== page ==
Why isn't there an Ebola vaccine?

One question many are asking is why -- if Ebola has been around for decades -- scientists have not come up with a vaccine.

The National Institutes of Health began working on an Ebola vaccine after 9/11, when biological weapons were a big concern. But getting from test tubes to humans is expensive and complicated, especially for an exotic disease that, until now, was popping up in small numbers and contained to another continent.

So why don't we have an Ebola vaccine now?

"The main reason is that up until the outbreak of Ebola in West Africa, it was not a very high priority," says Dr. Myron Levine, an infectious disease specialist at the University of Maryland School of Medicine. He's been working on vaccines -- including one for Ebola -- for 44 years.

"With limited resources to test vaccines, et cetera, one always has to pick and choose what are the highest priorities."

And when stacked against everyday threats like cancer and the flu, there wasn't a financial incentive for pharmaceutical companies to put money into Ebola research. Dr. Anthony Fauci is the head of infectious diseases at the NIH.

"You have a company that says, 'Let's see, maybe I could make a pill that everybody takes every day, whatever it is, a lipid lowering agent, another kind of Viagra, what have you -- they put a lot of money in to get that product, that wasn't the case with Ebola," Fauci says.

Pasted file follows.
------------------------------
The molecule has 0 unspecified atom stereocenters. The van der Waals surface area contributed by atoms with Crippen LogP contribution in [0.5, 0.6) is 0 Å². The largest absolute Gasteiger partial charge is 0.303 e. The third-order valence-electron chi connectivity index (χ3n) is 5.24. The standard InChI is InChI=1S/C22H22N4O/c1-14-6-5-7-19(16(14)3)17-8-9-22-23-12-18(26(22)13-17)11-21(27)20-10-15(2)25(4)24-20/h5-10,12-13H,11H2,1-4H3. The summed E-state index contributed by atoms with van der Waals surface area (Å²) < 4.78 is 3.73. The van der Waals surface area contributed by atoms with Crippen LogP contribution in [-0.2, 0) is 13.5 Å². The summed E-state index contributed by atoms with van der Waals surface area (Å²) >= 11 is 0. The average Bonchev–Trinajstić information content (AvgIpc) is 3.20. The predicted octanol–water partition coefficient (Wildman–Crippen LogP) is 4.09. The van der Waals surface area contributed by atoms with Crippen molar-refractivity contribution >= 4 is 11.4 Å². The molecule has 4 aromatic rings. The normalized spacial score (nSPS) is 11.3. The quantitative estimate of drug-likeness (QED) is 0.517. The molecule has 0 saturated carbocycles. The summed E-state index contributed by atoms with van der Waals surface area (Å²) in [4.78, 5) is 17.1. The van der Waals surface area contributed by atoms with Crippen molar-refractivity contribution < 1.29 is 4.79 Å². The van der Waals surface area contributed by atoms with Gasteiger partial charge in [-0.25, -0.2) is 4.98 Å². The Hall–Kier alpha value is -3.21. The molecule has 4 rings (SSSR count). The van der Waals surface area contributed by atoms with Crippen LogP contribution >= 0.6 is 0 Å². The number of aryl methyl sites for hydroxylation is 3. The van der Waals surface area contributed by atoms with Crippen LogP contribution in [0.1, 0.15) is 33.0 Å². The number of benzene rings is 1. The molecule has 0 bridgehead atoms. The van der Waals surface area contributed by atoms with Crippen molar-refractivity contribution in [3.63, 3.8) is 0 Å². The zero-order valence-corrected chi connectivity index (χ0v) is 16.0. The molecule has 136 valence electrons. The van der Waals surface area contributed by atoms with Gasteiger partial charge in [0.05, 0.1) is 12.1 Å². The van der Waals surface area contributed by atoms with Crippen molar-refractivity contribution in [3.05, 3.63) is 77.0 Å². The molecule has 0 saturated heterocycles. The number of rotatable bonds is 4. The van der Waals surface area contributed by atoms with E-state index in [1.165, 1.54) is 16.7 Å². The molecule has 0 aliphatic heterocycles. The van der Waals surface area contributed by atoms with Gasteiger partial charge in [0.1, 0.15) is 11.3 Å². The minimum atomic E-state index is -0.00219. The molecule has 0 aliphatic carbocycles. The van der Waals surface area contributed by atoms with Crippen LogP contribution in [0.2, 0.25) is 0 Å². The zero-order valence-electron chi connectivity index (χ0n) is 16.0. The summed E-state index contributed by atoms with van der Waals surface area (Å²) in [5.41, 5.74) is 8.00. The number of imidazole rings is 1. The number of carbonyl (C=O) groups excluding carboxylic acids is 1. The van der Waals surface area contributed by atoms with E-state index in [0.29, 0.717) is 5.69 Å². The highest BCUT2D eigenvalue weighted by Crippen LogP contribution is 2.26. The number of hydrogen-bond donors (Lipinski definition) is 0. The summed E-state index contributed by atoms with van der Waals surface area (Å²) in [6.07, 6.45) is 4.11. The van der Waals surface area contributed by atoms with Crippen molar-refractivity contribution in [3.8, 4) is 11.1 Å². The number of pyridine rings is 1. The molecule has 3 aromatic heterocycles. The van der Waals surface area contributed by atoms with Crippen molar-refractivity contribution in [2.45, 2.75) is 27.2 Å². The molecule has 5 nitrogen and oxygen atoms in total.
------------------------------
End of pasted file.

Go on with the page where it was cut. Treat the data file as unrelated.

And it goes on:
So the bulk of the research was left to government funding. Earlier this week, NIH director Francis Collins said we'd likely have a vaccine already if not for a decade of budget cuts.

Since 2003, the NIH budget has roughly stayed the same -- around $29 billion -- but it has not kept pace with inflation. So in real dollars, it's actually decreased 21 percent.

"There are constraints on resources and when you have constraints on resources you can't pull in your optimal effort," Fauci says.

One potential vaccine was developed at NIH with the pharmaceutical company Glaxo Smith Kline. Human trials began last month and officials say so far, there are no red flags. But the company's head of research said that even if it's successful, the vaccine wouldn't be available until 2016.

  • Julianna Goldman On Twitter»

    Julianna Goldman is a CBS News correspondent based in the Washington bureau.